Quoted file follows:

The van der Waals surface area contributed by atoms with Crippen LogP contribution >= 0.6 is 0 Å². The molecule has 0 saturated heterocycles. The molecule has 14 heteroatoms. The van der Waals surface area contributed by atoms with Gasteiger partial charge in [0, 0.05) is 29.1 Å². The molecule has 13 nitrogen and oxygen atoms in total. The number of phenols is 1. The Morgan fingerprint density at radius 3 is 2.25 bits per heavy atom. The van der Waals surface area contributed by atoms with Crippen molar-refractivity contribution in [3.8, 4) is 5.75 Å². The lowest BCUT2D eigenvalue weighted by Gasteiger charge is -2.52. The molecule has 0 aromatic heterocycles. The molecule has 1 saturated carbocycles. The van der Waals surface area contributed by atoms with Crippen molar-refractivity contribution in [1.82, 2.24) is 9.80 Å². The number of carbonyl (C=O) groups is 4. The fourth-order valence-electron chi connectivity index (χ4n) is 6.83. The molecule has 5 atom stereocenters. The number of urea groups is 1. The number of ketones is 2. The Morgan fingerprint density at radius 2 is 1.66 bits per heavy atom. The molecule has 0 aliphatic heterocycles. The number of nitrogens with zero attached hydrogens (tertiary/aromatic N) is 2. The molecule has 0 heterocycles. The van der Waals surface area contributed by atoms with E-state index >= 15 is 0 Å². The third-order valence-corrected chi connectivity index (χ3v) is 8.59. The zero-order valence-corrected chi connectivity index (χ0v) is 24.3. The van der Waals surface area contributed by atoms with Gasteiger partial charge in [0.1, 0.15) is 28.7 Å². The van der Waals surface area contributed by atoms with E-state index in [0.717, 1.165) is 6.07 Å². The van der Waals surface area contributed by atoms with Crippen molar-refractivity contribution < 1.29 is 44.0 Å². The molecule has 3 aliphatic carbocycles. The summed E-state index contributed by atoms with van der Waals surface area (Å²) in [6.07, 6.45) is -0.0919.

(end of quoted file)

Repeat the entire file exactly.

The van der Waals surface area contributed by atoms with Crippen LogP contribution >= 0.6 is 0 Å². The molecule has 0 saturated heterocycles. The molecule has 14 heteroatoms. The van der Waals surface area contributed by atoms with Gasteiger partial charge in [0, 0.05) is 29.1 Å². The molecule has 13 nitrogen and oxygen atoms in total. The number of phenols is 1. The Morgan fingerprint density at radius 3 is 2.25 bits per heavy atom. The van der Waals surface area contributed by atoms with Crippen molar-refractivity contribution in [3.8, 4) is 5.75 Å². The lowest BCUT2D eigenvalue weighted by Gasteiger charge is -2.52. The molecule has 0 aromatic heterocycles. The molecule has 1 saturated carbocycles. The van der Waals surface area contributed by atoms with Crippen molar-refractivity contribution in [1.82, 2.24) is 9.80 Å². The number of carbonyl (C=O) groups is 4. The fourth-order valence-electron chi connectivity index (χ4n) is 6.83. The molecule has 5 atom stereocenters. The number of urea groups is 1. The number of ketones is 2. The Morgan fingerprint density at radius 2 is 1.66 bits per heavy atom. The molecule has 0 aliphatic heterocycles. The number of nitrogens with zero attached hydrogens (tertiary/aromatic N) is 2. The molecule has 0 heterocycles. The van der Waals surface area contributed by atoms with E-state index >= 15 is 0 Å². The third-order valence-corrected chi connectivity index (χ3v) is 8.59. The zero-order valence-corrected chi connectivity index (χ0v) is 24.3. The van der Waals surface area contributed by atoms with Gasteiger partial charge in [0.1, 0.15) is 28.7 Å². The van der Waals surface area contributed by atoms with E-state index in [0.717, 1.165) is 6.07 Å². The van der Waals surface area contributed by atoms with Crippen molar-refractivity contribution < 1.29 is 44.0 Å². The molecule has 3 aliphatic carbocycles. The summed E-state index contributed by atoms with van der Waals surface area (Å²) in [6.07, 6.45) is -0.0919.